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Monday, September 29, 2008

Iceberg! Right Ahead!

Update: This post is a follow-up to yesterday's post: The US Economic Situation for the Complete Idiot.

In the post below, I advocated that the bailout bill contain a provision for punishing those responsible for the current financial meltdown. Commenters Ilya and Eric pointed out that this is not a good idea, and they are correct. Further expansion of my thoughts, and theirs can be found in the comments section.

My proposal for a long term, permanent fix can be found here.

- Jim

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In April of 1912 the largest passenger steamship then in the world, RMS Titanic, set sail from Southampton, England for New York.

You've seen the movies, you've heard the tale, and you all know what happened, right?

On the night of Sunday, April 14th, moving at full speed she struck an iceberg off Grand Banks, Newfoundland, gashed a 300 foot hole in her bow, and sank two and a half hours later with a massive loss of life.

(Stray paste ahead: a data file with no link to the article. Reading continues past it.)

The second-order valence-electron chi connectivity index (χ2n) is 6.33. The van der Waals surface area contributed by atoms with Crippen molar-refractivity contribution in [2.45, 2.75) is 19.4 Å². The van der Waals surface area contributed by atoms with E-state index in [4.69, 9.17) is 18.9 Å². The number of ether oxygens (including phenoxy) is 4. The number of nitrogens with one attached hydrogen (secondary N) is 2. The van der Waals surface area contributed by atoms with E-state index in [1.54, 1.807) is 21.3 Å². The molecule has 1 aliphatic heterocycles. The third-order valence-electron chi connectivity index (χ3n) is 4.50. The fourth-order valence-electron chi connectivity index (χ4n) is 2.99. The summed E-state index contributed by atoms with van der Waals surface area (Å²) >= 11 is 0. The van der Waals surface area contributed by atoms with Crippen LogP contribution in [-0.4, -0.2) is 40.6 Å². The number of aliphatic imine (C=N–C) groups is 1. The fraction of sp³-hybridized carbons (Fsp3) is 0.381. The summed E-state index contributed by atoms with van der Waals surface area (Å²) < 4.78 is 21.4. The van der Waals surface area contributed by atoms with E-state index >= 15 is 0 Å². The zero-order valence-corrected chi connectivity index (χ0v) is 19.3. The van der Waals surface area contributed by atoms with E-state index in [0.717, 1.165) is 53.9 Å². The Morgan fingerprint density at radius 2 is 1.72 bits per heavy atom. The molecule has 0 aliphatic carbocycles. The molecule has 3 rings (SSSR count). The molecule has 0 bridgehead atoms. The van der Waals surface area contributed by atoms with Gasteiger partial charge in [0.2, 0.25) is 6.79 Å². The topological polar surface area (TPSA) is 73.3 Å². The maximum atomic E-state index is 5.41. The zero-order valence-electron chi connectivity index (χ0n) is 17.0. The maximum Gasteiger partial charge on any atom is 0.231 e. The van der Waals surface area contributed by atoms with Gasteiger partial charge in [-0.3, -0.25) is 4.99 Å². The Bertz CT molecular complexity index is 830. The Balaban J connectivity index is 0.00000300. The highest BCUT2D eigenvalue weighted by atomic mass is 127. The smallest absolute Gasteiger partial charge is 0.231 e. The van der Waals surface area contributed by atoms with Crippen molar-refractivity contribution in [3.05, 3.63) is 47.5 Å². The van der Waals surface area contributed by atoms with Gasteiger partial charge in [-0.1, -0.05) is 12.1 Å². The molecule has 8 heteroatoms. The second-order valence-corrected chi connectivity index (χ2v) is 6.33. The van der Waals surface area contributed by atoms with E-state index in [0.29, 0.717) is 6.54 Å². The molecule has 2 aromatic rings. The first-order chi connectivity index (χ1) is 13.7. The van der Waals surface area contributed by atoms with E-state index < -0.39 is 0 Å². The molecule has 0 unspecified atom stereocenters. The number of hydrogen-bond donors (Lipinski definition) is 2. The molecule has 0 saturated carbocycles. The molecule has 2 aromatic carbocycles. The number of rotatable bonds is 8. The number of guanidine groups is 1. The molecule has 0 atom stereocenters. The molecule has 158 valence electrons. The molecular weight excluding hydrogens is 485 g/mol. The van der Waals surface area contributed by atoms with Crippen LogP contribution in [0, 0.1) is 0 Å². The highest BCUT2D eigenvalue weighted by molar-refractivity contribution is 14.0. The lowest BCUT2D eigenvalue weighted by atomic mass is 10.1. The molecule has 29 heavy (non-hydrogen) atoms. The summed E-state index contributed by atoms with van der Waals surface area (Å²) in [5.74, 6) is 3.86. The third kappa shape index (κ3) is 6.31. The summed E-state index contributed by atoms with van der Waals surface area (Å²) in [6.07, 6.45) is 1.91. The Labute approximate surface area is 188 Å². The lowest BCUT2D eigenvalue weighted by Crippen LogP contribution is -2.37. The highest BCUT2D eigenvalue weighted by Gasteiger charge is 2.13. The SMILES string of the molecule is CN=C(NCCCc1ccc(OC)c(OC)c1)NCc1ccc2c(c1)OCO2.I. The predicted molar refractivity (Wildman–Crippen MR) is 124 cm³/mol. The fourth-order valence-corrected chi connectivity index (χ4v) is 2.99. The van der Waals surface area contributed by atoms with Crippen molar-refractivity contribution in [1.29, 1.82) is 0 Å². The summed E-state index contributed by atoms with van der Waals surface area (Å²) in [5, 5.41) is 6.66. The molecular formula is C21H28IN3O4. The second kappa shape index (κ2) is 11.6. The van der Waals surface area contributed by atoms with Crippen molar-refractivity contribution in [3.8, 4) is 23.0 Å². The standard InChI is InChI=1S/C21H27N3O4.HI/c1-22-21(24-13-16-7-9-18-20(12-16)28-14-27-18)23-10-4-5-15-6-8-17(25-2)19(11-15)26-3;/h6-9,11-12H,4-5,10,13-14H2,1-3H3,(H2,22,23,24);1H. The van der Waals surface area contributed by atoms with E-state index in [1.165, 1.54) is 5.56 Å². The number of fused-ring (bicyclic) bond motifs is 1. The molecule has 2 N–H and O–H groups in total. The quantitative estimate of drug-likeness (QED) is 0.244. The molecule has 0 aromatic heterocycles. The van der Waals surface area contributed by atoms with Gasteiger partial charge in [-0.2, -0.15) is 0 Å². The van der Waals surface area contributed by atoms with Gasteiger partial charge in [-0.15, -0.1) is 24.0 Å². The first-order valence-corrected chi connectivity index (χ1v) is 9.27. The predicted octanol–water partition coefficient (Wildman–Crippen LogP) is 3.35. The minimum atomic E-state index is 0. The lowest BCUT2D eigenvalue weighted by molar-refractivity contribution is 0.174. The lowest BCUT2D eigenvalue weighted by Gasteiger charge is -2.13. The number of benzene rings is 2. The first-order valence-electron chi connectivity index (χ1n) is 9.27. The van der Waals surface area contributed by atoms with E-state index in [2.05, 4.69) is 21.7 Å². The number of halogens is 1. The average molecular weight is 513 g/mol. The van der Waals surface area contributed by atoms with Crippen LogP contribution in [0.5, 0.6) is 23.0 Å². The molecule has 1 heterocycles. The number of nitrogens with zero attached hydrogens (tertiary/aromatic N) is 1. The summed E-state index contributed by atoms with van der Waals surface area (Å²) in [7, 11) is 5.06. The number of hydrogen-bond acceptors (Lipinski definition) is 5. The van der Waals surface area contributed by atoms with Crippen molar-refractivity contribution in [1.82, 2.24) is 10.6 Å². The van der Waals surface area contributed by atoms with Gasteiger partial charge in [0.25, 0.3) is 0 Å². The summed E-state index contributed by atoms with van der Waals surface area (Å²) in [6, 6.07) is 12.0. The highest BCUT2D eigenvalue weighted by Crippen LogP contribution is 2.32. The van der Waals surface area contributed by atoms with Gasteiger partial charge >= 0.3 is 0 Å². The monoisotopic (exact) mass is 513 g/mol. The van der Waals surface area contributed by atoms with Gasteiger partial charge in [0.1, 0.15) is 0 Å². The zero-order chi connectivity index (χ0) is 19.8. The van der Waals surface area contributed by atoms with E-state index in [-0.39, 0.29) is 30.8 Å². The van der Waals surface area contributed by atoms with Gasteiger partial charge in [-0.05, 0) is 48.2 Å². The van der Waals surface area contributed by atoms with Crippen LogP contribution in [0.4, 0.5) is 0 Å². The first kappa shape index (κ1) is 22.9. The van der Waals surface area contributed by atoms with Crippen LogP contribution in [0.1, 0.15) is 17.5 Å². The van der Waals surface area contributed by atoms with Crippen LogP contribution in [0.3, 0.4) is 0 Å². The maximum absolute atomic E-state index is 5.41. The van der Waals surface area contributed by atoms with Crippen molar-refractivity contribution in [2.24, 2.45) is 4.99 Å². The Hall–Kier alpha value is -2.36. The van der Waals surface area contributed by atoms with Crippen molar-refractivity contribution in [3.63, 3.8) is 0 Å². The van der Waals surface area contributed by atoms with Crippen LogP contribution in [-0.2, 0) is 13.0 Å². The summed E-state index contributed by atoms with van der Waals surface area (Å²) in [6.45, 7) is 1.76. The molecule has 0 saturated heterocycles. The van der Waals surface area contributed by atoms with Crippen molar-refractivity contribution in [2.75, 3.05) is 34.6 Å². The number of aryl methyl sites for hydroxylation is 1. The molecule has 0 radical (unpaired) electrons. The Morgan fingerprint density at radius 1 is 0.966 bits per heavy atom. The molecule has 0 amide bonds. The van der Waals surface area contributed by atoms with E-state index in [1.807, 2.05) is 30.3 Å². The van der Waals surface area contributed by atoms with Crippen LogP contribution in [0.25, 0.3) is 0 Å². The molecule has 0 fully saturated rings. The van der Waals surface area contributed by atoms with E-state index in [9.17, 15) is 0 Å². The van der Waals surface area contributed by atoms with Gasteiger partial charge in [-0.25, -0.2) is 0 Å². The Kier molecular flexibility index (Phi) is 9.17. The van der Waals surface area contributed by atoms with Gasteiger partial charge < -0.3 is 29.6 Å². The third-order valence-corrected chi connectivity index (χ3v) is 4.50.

Why did it happen?

Well, historians talk about rivets and brittle steel in cold water, calm seas and icebergs and excessive speed, a rudder too small for the vessel's size and a resulting lack of maneuverability at speed, watertight bulkheads that weren't actually water tight enough, the distribution of flooded compartments, buoyancy, the lack of lifeboats, and the state of the art in shipbuilding and iceberg predication and communications and etc. Wrong. All wrong. While it can be demonstrated that all of those things exacerbated the disaster once Titanic was set on her course with destiny, not one of those things was the underlying reason for the sinking.

So what was?

Having been a Sailor most of my life, and as an experienced bridge officer myself, I can say with complete confidence that Titanic sank for one reason and one reason only:

Hubris.

Hubris: overbearing pride and/or presumption; utter and abject arrogance.